NJ Court Hears Challenge to Smith Barney Company Stock Forfeiture Policy

New Jersey Supreme Court justices are considering whether a Smith Barney company stock policy in which brokers who leave the firm before two years forfeit their rights to company stock runs afoul of the public policy interest underlying the state’s wage-and-hour law.

The case, in which the Garden State’s high court heard oral arguments earlier this week, involves two former brokers, Melvin Rosen and James Fox, who challenged the Smith Barney company stock share forfeiture policy, the New Jersey Law Journal reported.

The disputed policy, instituted in 1989 to combat stockbroker turnover, allowed brokers to have part of their compensation diverted to purchase restricted shares of stock in Smith Barney’s parent company, Citigroup Inc., at 25% below market price. Employees could not sell the shares during a two-year vesting period (they could receive dividends and vote their shares), and anyone who left Smith Barney or was fired lost their interest in the unvested stock.

A trial judge ruled for Rosen and Fox finding the forfeiture of earned wages invested in the plan “contradicts public policy, which requires that employees receive their earned compensation,” the Law Journal said. A divided Appellate Division last year reversed, finding the plan had passed muster in other states and did not offend New Jersey’s Wage and Hour Law, because the contract is in writing, all terms are fully disclosed prior to enrollment, participation is optional, risk of forfeiture is disclosed unambiguously, and the plan investment provides immediate beneficial tax treatment and stock ownership benefits, the news report said.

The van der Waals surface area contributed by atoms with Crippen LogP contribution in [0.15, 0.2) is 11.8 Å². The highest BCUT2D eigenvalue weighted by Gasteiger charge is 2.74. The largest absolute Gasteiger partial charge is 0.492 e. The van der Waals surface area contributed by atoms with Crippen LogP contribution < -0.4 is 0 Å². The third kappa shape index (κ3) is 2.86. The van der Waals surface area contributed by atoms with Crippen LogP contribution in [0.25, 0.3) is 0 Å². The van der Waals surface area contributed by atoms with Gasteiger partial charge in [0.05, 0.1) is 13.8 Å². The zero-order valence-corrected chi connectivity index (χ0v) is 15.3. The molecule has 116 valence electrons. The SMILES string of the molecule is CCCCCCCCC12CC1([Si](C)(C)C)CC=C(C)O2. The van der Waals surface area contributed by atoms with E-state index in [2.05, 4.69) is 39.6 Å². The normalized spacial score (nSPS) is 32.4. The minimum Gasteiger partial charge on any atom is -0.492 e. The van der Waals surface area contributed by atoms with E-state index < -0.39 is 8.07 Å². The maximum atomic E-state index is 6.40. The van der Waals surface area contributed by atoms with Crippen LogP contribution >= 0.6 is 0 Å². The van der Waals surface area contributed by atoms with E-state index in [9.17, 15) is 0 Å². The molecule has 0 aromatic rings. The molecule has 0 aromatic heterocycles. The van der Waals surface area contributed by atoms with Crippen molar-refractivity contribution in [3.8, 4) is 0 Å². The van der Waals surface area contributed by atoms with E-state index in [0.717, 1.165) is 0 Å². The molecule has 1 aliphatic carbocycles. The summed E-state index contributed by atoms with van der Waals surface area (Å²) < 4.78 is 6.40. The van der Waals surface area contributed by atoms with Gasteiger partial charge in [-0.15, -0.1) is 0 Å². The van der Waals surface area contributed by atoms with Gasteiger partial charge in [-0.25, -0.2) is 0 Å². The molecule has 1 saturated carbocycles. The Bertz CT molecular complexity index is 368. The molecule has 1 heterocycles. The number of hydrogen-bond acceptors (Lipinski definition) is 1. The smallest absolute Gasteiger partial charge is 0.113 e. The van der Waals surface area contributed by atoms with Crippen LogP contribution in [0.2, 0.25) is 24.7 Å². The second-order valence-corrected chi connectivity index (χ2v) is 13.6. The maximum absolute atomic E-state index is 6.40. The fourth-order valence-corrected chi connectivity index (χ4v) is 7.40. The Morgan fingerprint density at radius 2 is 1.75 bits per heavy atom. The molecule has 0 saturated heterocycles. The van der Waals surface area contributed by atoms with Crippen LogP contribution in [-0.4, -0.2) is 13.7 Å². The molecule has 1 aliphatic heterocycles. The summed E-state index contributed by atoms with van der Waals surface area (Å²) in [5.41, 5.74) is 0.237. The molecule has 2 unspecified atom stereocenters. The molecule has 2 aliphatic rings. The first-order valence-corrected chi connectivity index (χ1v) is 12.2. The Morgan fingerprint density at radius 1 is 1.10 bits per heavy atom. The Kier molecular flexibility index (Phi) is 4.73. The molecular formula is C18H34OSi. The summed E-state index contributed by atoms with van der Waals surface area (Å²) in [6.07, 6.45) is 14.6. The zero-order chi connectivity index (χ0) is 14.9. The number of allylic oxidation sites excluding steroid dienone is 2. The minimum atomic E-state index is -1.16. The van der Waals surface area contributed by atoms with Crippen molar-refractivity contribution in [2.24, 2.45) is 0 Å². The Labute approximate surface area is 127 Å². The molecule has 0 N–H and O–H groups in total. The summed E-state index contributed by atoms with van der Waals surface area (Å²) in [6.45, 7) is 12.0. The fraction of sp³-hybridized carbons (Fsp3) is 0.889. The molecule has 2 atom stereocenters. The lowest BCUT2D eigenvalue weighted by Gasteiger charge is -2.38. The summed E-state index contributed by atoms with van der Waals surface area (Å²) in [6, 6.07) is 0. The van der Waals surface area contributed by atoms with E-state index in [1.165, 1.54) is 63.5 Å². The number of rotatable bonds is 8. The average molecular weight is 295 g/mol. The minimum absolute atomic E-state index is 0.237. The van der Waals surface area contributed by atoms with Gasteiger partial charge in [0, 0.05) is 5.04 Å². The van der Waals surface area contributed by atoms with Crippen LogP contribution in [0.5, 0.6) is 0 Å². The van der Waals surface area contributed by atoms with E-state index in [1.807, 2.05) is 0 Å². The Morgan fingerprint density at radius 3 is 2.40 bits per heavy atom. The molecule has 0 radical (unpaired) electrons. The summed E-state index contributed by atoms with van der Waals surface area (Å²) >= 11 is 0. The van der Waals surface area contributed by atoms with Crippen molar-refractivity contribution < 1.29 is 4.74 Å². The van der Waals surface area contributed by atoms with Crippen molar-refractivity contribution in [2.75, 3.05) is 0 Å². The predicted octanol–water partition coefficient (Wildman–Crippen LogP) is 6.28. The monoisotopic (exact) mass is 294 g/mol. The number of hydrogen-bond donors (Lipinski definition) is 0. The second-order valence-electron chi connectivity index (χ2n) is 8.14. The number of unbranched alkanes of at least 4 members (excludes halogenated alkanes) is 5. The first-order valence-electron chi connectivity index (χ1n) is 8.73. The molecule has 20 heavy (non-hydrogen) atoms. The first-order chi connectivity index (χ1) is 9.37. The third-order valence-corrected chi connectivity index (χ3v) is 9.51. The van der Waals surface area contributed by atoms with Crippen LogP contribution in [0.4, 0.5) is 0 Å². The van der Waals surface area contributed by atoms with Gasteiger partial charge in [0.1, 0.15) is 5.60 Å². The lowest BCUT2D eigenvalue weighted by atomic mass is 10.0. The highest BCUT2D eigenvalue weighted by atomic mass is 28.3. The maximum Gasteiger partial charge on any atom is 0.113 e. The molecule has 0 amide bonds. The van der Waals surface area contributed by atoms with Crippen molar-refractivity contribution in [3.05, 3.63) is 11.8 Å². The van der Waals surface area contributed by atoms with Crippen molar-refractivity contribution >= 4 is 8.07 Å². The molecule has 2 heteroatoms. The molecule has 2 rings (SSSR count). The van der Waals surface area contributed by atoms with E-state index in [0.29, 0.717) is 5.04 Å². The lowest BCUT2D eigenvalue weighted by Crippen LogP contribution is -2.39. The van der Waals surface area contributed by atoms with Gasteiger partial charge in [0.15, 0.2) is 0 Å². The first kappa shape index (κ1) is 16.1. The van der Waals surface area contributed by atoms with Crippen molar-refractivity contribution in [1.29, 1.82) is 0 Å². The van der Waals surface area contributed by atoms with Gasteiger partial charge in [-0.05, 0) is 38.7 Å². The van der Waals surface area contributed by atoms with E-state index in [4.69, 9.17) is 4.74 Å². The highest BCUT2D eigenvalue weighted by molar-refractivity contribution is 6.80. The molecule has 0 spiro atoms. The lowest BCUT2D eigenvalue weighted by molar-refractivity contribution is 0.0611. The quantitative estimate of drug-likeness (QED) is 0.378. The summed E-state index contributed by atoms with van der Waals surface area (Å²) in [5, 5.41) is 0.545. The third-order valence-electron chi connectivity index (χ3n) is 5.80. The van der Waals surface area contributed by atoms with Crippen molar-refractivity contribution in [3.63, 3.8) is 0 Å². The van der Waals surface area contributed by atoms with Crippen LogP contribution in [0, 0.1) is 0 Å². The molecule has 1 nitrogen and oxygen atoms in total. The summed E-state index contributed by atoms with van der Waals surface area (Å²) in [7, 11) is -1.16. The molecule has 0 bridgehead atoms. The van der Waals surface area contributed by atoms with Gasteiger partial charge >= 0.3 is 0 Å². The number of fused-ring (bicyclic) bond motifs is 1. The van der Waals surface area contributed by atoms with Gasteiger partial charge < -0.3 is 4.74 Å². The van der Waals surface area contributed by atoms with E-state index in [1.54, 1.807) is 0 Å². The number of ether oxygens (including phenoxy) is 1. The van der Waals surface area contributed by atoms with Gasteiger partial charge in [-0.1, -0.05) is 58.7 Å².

During the Supreme Court oral argument, plaintiffs’ lawyer Bruce Nagel said Smith Barney’s plan violates the spirit and purpose of the statute, which is to guarantee that employees receive the fruits of their labor. “Earnings are sacrosanct,” he said in the news report. “A risk of forfeiture is not something that should be tied to continued employment. Smith Barney has required its employees to earn their money twice. To get what they invested in, they must perform another two years of service.”

Nagel said that departing Smith Barney employees forfeited $102 million in 2000 and $100 million in 2001.

Smith Barney lawyer Robert Del Tufo argued that the New Jersey court should follow the lead of 15 other courts around the country that have already upheld the plan. Smith Barney workers have received 144,000 shares of Citigroup stock since inception, he said.

The Appellate Division decision is here.